Simplified Project Management?
There’s a reasonable chance that new project managers will be given small, straightforward projects to manage when they first start out. The idea is a solid one: Avoid too much complexity and keep the amount of work manageable, and the chances of success go up. And a PM who starts their career with a few successful projects is going to feel much better about themselves than one who struggles to make progress.
But a lot of new project managers approach me with questions and concerns about these simple projects. That’s because their employers expect them to also use stripped down, simplified processes to manage them. This is predominantly a worry on the traditional side of project management, but it can also occur to a lesser extent on agile initiatives.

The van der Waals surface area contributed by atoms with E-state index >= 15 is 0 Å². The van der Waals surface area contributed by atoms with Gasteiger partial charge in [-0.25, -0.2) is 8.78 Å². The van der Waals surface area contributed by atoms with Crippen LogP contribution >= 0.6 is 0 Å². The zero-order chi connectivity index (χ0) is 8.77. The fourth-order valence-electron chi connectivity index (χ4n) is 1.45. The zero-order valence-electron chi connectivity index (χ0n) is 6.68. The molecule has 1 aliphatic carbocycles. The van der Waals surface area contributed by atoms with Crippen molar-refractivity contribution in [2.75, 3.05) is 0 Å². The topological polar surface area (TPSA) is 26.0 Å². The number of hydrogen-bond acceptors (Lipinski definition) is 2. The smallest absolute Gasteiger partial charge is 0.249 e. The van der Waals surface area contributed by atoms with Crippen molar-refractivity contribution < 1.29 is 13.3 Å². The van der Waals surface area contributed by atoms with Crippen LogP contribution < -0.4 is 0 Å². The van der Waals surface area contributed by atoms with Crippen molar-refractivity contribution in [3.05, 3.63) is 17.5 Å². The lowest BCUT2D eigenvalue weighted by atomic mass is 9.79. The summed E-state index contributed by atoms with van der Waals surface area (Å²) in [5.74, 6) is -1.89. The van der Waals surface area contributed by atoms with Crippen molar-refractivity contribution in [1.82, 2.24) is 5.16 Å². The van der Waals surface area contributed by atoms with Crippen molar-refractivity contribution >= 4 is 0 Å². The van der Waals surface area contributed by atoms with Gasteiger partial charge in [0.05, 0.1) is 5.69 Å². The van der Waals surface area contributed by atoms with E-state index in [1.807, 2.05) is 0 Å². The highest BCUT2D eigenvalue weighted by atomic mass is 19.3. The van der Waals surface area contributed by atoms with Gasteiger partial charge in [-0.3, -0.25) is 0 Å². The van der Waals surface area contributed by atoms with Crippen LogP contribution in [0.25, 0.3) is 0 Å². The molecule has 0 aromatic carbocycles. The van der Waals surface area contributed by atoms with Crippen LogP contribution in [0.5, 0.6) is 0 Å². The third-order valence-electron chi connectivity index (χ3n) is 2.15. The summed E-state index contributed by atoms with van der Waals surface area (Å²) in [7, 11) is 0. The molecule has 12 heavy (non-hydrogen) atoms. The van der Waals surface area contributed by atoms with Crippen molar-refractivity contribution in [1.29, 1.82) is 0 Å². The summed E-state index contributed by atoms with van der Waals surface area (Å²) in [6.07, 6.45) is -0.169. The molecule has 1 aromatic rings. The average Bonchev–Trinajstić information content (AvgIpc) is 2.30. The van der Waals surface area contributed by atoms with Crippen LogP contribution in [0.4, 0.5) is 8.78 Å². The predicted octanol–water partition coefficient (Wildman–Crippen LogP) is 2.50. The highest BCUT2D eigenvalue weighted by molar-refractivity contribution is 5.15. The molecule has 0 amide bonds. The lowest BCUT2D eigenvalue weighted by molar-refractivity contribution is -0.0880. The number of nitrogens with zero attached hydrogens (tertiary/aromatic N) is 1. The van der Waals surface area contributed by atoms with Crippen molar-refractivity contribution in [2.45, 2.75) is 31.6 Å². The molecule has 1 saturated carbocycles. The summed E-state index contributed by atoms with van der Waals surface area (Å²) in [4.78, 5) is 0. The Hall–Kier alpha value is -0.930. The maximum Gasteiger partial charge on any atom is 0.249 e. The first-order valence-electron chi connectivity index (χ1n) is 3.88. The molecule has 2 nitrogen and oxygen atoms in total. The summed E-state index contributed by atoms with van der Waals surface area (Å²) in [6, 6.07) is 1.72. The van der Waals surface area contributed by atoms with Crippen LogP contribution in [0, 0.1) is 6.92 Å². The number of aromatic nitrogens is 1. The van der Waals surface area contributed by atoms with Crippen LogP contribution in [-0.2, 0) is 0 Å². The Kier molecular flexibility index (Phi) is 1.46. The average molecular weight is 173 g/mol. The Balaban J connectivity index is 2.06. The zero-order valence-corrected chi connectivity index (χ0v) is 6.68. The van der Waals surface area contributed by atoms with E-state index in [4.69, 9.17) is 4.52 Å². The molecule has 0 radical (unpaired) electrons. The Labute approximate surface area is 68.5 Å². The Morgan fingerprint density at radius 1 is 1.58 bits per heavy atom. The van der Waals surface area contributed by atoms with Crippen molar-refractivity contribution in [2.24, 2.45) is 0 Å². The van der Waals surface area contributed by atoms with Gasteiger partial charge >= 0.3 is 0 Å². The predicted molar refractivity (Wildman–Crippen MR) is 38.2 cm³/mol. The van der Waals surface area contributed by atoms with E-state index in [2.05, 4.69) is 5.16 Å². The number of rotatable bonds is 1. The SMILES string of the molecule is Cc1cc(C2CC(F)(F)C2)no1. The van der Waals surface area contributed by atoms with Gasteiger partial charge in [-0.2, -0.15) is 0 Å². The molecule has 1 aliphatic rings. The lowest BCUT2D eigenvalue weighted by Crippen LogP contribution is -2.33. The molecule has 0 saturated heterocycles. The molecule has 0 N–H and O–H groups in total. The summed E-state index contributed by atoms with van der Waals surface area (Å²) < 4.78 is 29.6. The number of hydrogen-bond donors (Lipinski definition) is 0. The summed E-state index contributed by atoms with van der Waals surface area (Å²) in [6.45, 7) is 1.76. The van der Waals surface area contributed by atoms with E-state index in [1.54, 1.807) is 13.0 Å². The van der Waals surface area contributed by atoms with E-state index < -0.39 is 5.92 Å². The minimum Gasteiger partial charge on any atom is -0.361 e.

Again, the logic is sound—there isn’t the same need for structure and process for a project that only involves three or four team members and only lasts for a couple of months. With initiatives like that, the overhead involved with a full project management methodology could have a big impact on project costs—and by extension the business contribution.
But how does a new project manager know which aspects of the organization’s approach to project management should be preserved and which elements should be dropped? If they cut the wrong things, they are hurting the ability to succeed&
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